NCI Cancer Bulletin: A Trusted Source for Cancer Research NewsNCI Cancer Bulletin: A Trusted Source for Cancer Research News
December 14, 2004 • Volume 1 / Number 48 E-Mail This Document  |  Download PDF  |  Bulletin Archive/Search  |  Subscribe

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Featured Clinical TrialFeatured Clinical Trial

Treating Mouth Sores in Pediatric Chemotherapy Patients

Name of the Trial
Randomized Study of Traumeel S for the Prevention and Treatment of Mucositis in Pediatric Patients Undergoing Hematopoietic Stem Cell Transplantation (COG-ACCL0331). See the protocol summary at http://cancer.gov/clinicaltrials/COG-ACCL0331.

Principal Investigators
Dr. Susan Sencer and Dr. Indira Sahdev of the Children's Oncology Group.

Why Is This Trial Important?
Chemotherapy drugs for cancer may produce a number of side effects. These side effects can prevent or delay further treatment and may lead to serious complications, including infection and death. Therefore, researchers are eager to find effective ways to prevent or lessen side effects from chemotherapy.

Mucositis (sores and ulcers in the lining of the mouth) is a common side effect of chemotherapy. This trial is testing a homeopathic preparation, called Traumeel S, as a treatment for mucositis in young patients undergoing chemotherapy in preparation for stem cell transplantation. High-dose chemotherapy and stem cell transplantation are frequently used in treating pediatric patients with leukemia or solid tumors. Traumeel S is a homeopathic remedy containing certain minerals and extracts from 12 different types of plants.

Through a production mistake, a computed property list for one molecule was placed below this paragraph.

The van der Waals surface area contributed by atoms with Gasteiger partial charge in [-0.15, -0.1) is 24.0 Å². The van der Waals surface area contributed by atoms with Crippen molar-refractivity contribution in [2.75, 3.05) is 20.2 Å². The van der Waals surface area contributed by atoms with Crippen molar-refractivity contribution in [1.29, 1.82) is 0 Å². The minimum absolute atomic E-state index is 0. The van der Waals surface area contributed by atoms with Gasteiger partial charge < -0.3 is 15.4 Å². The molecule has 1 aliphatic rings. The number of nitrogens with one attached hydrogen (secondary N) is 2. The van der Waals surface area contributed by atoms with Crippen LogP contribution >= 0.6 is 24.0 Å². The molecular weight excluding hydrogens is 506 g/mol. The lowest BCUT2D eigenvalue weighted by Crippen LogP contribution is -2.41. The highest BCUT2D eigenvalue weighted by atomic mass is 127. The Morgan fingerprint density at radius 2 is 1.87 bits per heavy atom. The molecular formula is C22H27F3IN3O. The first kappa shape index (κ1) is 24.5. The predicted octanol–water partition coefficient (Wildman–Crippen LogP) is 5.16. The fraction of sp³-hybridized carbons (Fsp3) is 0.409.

"An earlier study of Traumeel S conducted in Israel showed a significant reduction in mucositis among young patients undergoing stem cell transplantation," said Dr. Sencer. "With this trial, we hope to confirm those findings and therefore determine whether Traumeel S is an effective treatment for chemotherapy-related mucositis.

"There is a great deal of interest in complementary and alternative medicines among the public and studies have shown that our patients are using them," added Dr. Sencer. "We feel we have a responsibility to test these methods as rigorously as we would test any other intervention."

Who Can Join This Trial?
Researchers seek to enroll 180 patients aged 3 to 25 who are undergoing myeloablative stem cell transplants. See the list of eligibility criteria at http://cancer.gov/clinicaltrials/COG-ACCL0331.

Where Is This Trial Taking Place?
The study is part of the NCI's Community Clinical Oncology Program and is being conducted at sites in the United States and elsewhere. See the list of study sites at http://cancer.gov/clinicaltrials/COG-ACCL0331.

Contact Information
For more information, see the list of study contacts at http://cancer.gov/clinicaltrials/COG-ACCL0331 or call the NCI Cancer Information Service at 1-800-4-CANCER (1-800-422-6237). The call is toll free and confidential.


An archive of "Featured Clinical Trial" columns is available at http://cancer.gov/clinicaltrials/ft-all-featured-trials.